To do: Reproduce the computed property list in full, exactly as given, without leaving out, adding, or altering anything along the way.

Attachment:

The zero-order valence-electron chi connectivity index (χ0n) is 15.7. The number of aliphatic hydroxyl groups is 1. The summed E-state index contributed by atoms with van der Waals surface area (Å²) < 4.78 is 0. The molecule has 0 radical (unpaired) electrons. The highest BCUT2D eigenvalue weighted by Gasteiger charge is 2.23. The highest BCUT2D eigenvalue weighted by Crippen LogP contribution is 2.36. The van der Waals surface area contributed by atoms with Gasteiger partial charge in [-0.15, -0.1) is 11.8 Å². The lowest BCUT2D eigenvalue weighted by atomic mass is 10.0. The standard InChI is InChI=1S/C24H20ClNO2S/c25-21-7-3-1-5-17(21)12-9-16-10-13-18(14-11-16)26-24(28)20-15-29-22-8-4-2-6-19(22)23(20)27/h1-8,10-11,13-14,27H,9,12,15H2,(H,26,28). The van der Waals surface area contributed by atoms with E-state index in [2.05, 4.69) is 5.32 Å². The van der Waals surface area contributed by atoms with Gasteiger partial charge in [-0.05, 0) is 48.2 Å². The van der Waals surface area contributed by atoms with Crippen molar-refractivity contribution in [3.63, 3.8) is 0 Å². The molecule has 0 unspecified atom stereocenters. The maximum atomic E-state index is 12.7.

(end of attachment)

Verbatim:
The zero-order valence-electron chi connectivity index (χ0n) is 15.7. The number of aliphatic hydroxyl groups is 1. The summed E-state index contributed by atoms with van der Waals surface area (Å²) < 4.78 is 0. The molecule has 0 radical (unpaired) electrons. The highest BCUT2D eigenvalue weighted by Gasteiger charge is 2.23. The highest BCUT2D eigenvalue weighted by Crippen LogP contribution is 2.36. The van der Waals surface area contributed by atoms with Gasteiger partial charge in [-0.15, -0.1) is 11.8 Å². The lowest BCUT2D eigenvalue weighted by atomic mass is 10.0. The standard InChI is InChI=1S/C24H20ClNO2S/c25-21-7-3-1-5-17(21)12-9-16-10-13-18(14-11-16)26-24(28)20-15-29-22-8-4-2-6-19(22)23(20)27/h1-8,10-11,13-14,27H,9,12,15H2,(H,26,28). The van der Waals surface area contributed by atoms with E-state index in [2.05, 4.69) is 5.32 Å². The van der Waals surface area contributed by atoms with Gasteiger partial charge in [-0.05, 0) is 48.2 Å². The van der Waals surface area contributed by atoms with Crippen molar-refractivity contribution in [3.63, 3.8) is 0 Å². The molecule has 0 unspecified atom stereocenters. The maximum atomic E-state index is 12.7.